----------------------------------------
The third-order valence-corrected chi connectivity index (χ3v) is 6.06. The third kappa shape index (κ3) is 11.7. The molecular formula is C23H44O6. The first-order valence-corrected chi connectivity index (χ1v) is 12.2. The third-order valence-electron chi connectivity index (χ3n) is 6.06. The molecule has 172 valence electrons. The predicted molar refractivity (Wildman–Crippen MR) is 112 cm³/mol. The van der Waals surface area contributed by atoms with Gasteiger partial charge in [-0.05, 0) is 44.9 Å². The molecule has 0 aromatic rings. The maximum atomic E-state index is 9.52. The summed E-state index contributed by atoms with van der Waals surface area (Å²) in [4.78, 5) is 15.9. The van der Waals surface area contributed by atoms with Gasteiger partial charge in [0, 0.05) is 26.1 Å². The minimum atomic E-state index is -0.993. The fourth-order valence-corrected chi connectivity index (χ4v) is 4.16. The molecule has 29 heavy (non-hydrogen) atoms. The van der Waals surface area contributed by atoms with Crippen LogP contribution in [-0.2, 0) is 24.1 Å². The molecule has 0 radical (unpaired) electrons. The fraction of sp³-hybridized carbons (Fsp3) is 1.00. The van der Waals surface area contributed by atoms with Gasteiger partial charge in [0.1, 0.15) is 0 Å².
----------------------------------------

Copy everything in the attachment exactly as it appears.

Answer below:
The third-order valence-corrected chi connectivity index (χ3v) is 6.06. The third kappa shape index (κ3) is 11.7. The molecular formula is C23H44O6. The first-order valence-corrected chi connectivity index (χ1v) is 12.2. The third-order valence-electron chi connectivity index (χ3n) is 6.06. The molecule has 172 valence electrons. The predicted molar refractivity (Wildman–Crippen MR) is 112 cm³/mol. The van der Waals surface area contributed by atoms with Gasteiger partial charge in [-0.05, 0) is 44.9 Å². The molecule has 0 aromatic rings. The maximum atomic E-state index is 9.52. The summed E-state index contributed by atoms with van der Waals surface area (Å²) in [4.78, 5) is 15.9. The van der Waals surface area contributed by atoms with Gasteiger partial charge in [0, 0.05) is 26.1 Å². The minimum atomic E-state index is -0.993. The fourth-order valence-corrected chi connectivity index (χ4v) is 4.16. The molecule has 29 heavy (non-hydrogen) atoms. The van der Waals surface area contributed by atoms with Crippen LogP contribution in [-0.2, 0) is 24.1 Å². The molecule has 0 radical (unpaired) electrons. The fraction of sp³-hybridized carbons (Fsp3) is 1.00. The van der Waals surface area contributed by atoms with Gasteiger partial charge in [0.1, 0.15) is 0 Å².